By allowing ads to appear on this site, you support the local businesses who, in turn, support great journalism.
Ask Dr. Gott 2/23
Switch medications to ease allergies
Placeholder Image
    DEAR DR. GOTT: I have been told that I am allergic to blood pressure pills. From the beginning, I was advised to take an allergy pill with the medication. It makes my lips swell, and it causes me to have blisters in, and a burning sensation around, my mouth. I am desperate to get some kind of solution to my problem.
    DEAR READER: There are many types of blood-pressure medications. I doubt you are allergic to them all. You need to be switched to a medication to which you are not allergic.
    I am appalled that your primary-care physician did not immediately stop the medication and switch you to something else. Simply taking an allergy pill with the blood pressure pill is not enough, as you well know, since you continue to have reactions.
    You should stop taking the medication and insist on trying something different. Your physician has many choices and will almost surely find an appropriate substitute for you. You may prefer to switch physicians or ask for a referral to an allergist, who can determine which medications you are allergic to. Perhaps a visit to a cardiologist is also in order since blood-pressure abnormalities may be secondary to heart problems.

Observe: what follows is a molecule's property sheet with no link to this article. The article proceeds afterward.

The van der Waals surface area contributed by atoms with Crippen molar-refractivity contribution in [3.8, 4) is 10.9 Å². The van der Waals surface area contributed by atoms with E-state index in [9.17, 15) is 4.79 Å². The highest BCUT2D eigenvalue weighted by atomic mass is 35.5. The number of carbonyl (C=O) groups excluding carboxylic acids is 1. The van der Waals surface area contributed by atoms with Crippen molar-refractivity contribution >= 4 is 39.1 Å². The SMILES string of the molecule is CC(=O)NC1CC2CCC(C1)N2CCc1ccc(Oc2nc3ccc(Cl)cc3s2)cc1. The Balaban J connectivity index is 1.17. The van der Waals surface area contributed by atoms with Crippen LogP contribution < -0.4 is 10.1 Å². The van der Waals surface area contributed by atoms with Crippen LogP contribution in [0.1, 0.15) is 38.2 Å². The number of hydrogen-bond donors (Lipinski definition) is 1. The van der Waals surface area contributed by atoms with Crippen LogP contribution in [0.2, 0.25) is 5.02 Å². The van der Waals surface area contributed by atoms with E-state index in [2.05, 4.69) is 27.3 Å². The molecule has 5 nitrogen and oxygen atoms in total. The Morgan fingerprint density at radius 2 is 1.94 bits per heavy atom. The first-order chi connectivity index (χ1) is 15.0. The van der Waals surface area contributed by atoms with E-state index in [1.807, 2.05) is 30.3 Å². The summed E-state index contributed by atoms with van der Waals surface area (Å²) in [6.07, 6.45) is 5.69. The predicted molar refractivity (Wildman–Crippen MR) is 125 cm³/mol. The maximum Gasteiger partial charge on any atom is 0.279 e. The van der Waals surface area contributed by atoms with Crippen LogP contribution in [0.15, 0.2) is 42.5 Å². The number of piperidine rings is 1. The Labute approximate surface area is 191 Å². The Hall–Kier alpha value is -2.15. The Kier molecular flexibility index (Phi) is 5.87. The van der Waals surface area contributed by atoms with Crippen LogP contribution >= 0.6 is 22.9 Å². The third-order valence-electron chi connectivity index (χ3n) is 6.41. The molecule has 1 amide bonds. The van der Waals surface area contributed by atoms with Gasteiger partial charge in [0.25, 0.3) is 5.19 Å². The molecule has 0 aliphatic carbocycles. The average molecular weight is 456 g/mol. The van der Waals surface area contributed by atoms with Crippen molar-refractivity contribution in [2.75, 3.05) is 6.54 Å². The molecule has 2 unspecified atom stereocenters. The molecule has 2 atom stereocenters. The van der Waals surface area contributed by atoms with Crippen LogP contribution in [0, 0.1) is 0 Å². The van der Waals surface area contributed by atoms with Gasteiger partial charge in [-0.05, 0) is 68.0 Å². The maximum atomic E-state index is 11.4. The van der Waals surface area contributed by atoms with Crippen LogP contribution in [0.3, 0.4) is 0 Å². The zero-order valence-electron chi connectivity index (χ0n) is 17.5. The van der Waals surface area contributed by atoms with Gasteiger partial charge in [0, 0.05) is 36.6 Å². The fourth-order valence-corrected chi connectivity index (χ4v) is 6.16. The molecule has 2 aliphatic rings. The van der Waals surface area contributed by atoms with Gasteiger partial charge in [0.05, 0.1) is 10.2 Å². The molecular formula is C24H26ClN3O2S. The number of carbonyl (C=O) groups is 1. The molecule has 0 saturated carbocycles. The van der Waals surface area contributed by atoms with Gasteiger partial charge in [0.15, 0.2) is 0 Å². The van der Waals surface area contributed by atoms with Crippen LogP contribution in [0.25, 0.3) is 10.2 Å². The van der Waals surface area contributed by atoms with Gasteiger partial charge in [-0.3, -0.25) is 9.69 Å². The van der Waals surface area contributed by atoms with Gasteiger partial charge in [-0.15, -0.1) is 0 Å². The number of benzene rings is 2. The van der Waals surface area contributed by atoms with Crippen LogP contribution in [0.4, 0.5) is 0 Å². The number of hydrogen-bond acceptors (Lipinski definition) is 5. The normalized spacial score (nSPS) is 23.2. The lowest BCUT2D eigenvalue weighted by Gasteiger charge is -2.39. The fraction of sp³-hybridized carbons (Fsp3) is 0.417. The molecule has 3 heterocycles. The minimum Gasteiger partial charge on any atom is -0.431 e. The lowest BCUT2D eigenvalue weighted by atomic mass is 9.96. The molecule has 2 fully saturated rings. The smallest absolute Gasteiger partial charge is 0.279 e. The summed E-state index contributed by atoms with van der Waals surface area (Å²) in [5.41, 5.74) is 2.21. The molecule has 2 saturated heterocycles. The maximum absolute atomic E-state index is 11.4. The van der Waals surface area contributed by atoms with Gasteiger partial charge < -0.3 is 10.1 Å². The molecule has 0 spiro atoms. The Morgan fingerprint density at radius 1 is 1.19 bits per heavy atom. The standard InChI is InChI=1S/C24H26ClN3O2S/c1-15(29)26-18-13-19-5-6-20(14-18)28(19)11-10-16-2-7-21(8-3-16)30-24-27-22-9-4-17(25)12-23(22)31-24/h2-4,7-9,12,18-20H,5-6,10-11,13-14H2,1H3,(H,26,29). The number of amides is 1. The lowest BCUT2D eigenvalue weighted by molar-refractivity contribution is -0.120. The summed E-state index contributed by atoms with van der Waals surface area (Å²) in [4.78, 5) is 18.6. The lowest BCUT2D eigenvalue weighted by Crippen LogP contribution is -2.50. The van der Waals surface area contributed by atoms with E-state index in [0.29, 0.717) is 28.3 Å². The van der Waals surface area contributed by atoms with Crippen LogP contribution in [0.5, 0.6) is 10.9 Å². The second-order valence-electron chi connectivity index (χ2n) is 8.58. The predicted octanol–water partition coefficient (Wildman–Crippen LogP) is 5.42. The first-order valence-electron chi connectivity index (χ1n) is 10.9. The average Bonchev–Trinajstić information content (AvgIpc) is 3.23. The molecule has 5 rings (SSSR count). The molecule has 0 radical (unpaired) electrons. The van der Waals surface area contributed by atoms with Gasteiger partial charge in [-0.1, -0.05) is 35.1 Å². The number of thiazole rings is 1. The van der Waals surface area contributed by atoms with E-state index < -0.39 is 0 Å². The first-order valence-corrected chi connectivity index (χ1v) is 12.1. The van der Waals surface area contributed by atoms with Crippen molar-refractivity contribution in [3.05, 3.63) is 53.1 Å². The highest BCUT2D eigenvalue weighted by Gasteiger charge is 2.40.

To give you related information, I am sending you copies of my Health Reports "Hypertension" and "Allergies." Other readers who would like copy should send a self-addressed, stamped No. 10 envelope and $2 for each report to Newsletter, PO Box 167, Wickliffe, OH 44092. Be sure mention the title(s).

    DEAR DR. GOTT: I frequently use a rubber enema bag to flush out my colon. It works, but it is getting more difficult to get rid of my feces. Is there any danger in doing this? Are there other ways to do this?
    DEAR READER: Colonic irrigation is unnecessary and should be avoided.
    If you have chronic constipation, you should be examined by your primary-care physician or a gastroenterologist. He or she can examine you to ensure there is no physical cause, such as blockage or polyps. You should then be checked for Irritable Bowel Syndrome, which can manifest itself as chronic diarrhea or constipation or a combination of both. Depending on the cause, you can then discuss treatment options, such as bulking up with fiber, the use of stool softeners or medication.
    You should stop using the enema bag. It is most likely worsening the situation and can lead to nutritional deficiency if used frequently.
    To give you related information, I am sending you copies of my Health Reports "Constipation and Diarrhea" and "Irritable Bowel Syndrome."
Sign up for the Herald's free e-newsletter